Track number six, is from the score for the sprawling epic, THE FALL OF THE ROMAN EMPIRE, directed by Anthony Mann in 1964. Representing Tiomkin’s powerful and emotive soundtrack we have here the love theme THE FALL OF LOVE. Although variations of the theme were utilized within the film, Tiomkin insisted that he record a fuller or expanded version of the love theme specifically for the soundtrack album. The arrangement included on this recording is a particularly poignant and emotive variation of the theme. With woods introducing the piece then segueing into solo violin before the string section perform a full working of the haunting and rich sounding composition punctuated delicately by harp and further embellished by subdued brass. For me this is one of the highlights of this compilation as it is performed with so much emotion and passion which clearly shines through.
 
Track number seven, needs no introduction, as it is an iconic and classic song from cinema history. DO NOT FORSAKE ME, from the 1952 western HIGH NOON. The opening lines, DO NOT FORSAKE ME OH MY DARLING, ON THIS OUR WEDDING DAY, are probably instantly recognizable to the majority of people. The song which was performed by Tex Ritter on the soundtrack and also Tiomkin’s instrumental variations of the theme played an integral and important part within the movie and not only heightened the tension and created an anxious atmosphere, but also acted like a bridge between the movies scenes, augmenting and highlighting the hands of the town clock approaching noon and heralding the arrival of a band of murdering outlaws on the midday train. The composer received an Academy award for his score and also for the song which had lyrics by Ned Washington.  The version for this compilation is performed marvellously by Andrew Playfoot, who vocalises with enthusiasm and energy, evoking the atmosphere of the original but also bringing new dimensions and nuances to the song via his performance. For Track number eight, we stay out west but move to the small screen as opposed to the silver screen of the cinema, RAWHIDE was a popular television series that found favour not only in the United States but also in the UK and beyond. Tiomkin composed a stirring and robust theme for this sagebrush saga which ran for three years.  Lyricist Ned Washington provided the words for the now famous title song, Frankie Laine sung the song originally and it became a worldwide hit.  Again as soon as one hears the opening of the song you know exactly what it is, this is an iconic and evergreen composition that combines Tiomkin’s thundering theme with aggressive and powerful lyrics which together create a glorious piece of television music history. The sound and style that was achieved here has since been parodied and mimicked by composers such as John Morris in BLAZING SADDLES and was also a great source of inspiration for Maestro Francesco De Masi and other Italian composers during the late 1960,s and early 1970,s in many scores for Italian made westerns, where they attempted to give title songs at least, an American or Hollywood sound. Performed on this compilation by Andrew Playfoot, who again, steps up to the mark and, (forgive the pun) takes the bull by the horns and makes the song his own, ably supported by the London Voices and underlined and punctuated by an energetic performance from the LSO. Track number nine, is from the 1954 production, THE HIGH AND THE MIGHTY which starred John Wayne who also produced the movie. Based on the novel by Ernest K Gann and directed by William Wellman this was in a way the first film of its kind in a long line of aeroplane calamity movies that were to follow.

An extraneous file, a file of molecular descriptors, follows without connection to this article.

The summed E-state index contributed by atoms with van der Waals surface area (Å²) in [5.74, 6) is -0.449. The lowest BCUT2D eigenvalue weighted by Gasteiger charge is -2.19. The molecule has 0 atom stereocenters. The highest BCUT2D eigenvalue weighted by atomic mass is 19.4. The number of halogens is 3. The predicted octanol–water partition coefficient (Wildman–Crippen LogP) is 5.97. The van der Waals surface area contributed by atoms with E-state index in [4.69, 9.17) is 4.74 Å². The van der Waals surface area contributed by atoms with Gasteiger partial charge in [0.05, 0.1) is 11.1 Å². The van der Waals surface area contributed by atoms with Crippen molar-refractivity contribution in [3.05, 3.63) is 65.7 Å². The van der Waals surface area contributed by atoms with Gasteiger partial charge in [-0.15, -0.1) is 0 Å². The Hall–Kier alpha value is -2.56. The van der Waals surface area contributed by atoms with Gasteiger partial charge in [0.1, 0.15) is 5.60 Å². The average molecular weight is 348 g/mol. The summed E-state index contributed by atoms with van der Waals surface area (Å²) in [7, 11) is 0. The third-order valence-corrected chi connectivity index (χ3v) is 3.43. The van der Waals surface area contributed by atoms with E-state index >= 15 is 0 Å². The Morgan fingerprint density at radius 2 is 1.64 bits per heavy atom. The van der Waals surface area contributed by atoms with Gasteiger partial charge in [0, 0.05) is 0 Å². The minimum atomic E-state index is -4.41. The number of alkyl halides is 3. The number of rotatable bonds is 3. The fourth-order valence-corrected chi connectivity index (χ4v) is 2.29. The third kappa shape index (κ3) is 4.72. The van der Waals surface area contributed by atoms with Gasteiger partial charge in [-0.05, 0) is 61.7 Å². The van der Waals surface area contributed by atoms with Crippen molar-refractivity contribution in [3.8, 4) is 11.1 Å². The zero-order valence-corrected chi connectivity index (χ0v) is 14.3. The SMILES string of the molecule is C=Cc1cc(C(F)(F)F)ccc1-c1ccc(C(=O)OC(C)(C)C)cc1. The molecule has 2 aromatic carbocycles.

Tiomkin’s sweeping and exuberant sounding theme dominates the score and soars dramatically and luxuriously, enhancing the action and the emotion that is unfolding on screen. The composer received his third Academy Award for his sterling efforts on the soundtrack. The performance here by the London symphony Orchestra is magical and evokes perfectly a rich and full sound that just screams this is is Hollywood.
The remainder of the compilation is a joy to listen to, it continues with THE HITCHCOCK SUITE, which includes music from DIAL M FOR MURDER (1954) and STRANGERS ON A TRAIN (1951), Which were two of the four movies that Tiomkin scored for the famed director. There is also the alluring theme from WILD IS THE WIND (1957), performed on this recording by the excellent vocalist Whitney Claire Kaufman, THE SUNDOWNERS from 1960, the vibrant march from CIRCUS WORLD aka THE MAGNIFICENT SHOWMAN (1964),

the mysterious and captivating LAND OF THE PHARAOHS (1955) and two selections from FRIENDLY PERSUASION (1956) which includes a charming and haunting version of the vocal THEE I LOVE performed by Whitney Claire Kaufman and Andrew Playfoot. This is magnificent collection of film music which at times is hard to believe all comes from one composer. The variation of style and high quality of music is stunning and also the performance by the London symphony is second to none, at times when listening I found myself doubting if this was indeed a re-recording as many of the performances were in my opinion so faithful to the originals. This compact disc is the first in what is advertised as an occasional series of live LSO performances that will concentrate on the greatest film music composers of all time. I look forward to the next release with great anticipation as I know that it will be as special and monumental as this one. Maybe a Dimitri Tiomkin volume 2, or some Korngold, Steiner, Newman etc etc the list is after all endless. The LSO and conductor Richard Kaufman must be applauded for bringing us this outstanding recording.  Presented very well, with notes on the composer and all the artists that are involved on the recording, including arrangers etc. Plus a brief history of the LSO and their connections with film scores, a track by track description and information on each film. This is an essential purchase.
 
Available in the UK as from July 30th, but you can purchase the compact disc as from 23rd July via this link.  http://bit.ly/KxKL77 which is direct from the LSO.